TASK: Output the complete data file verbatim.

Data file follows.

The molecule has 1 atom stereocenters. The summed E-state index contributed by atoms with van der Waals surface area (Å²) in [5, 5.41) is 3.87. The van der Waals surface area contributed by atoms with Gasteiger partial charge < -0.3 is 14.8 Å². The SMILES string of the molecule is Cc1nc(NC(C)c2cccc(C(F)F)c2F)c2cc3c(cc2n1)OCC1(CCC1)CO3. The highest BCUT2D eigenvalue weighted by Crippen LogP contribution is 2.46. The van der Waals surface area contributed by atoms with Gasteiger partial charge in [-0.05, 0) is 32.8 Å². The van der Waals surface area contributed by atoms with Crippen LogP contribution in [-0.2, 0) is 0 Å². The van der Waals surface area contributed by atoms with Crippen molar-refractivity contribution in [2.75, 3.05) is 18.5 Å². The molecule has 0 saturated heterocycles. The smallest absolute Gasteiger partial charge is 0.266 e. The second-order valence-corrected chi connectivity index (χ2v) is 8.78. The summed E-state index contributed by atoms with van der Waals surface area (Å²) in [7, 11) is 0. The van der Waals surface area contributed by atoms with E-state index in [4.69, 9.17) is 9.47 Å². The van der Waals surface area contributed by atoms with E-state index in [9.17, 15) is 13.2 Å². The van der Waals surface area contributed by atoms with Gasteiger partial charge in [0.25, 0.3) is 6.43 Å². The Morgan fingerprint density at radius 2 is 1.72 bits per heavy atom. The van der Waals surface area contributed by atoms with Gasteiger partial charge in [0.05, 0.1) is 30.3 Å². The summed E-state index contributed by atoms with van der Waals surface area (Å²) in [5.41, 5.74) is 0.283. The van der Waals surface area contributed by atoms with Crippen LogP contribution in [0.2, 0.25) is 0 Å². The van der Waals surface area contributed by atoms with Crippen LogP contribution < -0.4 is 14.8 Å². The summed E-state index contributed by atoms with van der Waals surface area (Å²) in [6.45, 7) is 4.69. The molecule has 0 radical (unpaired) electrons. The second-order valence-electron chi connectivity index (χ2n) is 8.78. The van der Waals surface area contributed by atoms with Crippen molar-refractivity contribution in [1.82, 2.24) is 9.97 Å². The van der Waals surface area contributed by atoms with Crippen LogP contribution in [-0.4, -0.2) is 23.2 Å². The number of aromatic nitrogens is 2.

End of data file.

The molecule has 1 atom stereocenters. The summed E-state index contributed by atoms with van der Waals surface area (Å²) in [5, 5.41) is 3.87. The van der Waals surface area contributed by atoms with Gasteiger partial charge < -0.3 is 14.8 Å². The SMILES string of the molecule is Cc1nc(NC(C)c2cccc(C(F)F)c2F)c2cc3c(cc2n1)OCC1(CCC1)CO3. The highest BCUT2D eigenvalue weighted by Crippen LogP contribution is 2.46. The van der Waals surface area contributed by atoms with Gasteiger partial charge in [-0.05, 0) is 32.8 Å². The van der Waals surface area contributed by atoms with Crippen LogP contribution in [-0.2, 0) is 0 Å². The van der Waals surface area contributed by atoms with Crippen molar-refractivity contribution in [2.75, 3.05) is 18.5 Å². The molecule has 0 saturated heterocycles. The smallest absolute Gasteiger partial charge is 0.266 e. The second-order valence-corrected chi connectivity index (χ2v) is 8.78. The summed E-state index contributed by atoms with van der Waals surface area (Å²) in [7, 11) is 0. The van der Waals surface area contributed by atoms with E-state index in [4.69, 9.17) is 9.47 Å². The van der Waals surface area contributed by atoms with E-state index in [9.17, 15) is 13.2 Å². The van der Waals surface area contributed by atoms with Gasteiger partial charge in [0.25, 0.3) is 6.43 Å². The Morgan fingerprint density at radius 2 is 1.72 bits per heavy atom. The van der Waals surface area contributed by atoms with Gasteiger partial charge in [0.05, 0.1) is 30.3 Å². The summed E-state index contributed by atoms with van der Waals surface area (Å²) in [5.41, 5.74) is 0.283. The van der Waals surface area contributed by atoms with Crippen LogP contribution in [0.2, 0.25) is 0 Å². The van der Waals surface area contributed by atoms with Crippen LogP contribution < -0.4 is 14.8 Å². The summed E-state index contributed by atoms with van der Waals surface area (Å²) in [6.45, 7) is 4.69. The molecule has 0 radical (unpaired) electrons. The second-order valence-electron chi connectivity index (χ2n) is 8.78. The van der Waals surface area contributed by atoms with Crippen molar-refractivity contribution in [1.82, 2.24) is 9.97 Å². The van der Waals surface area contributed by atoms with Crippen LogP contribution in [-0.4, -0.2) is 23.2 Å². The number of aromatic nitrogens is 2.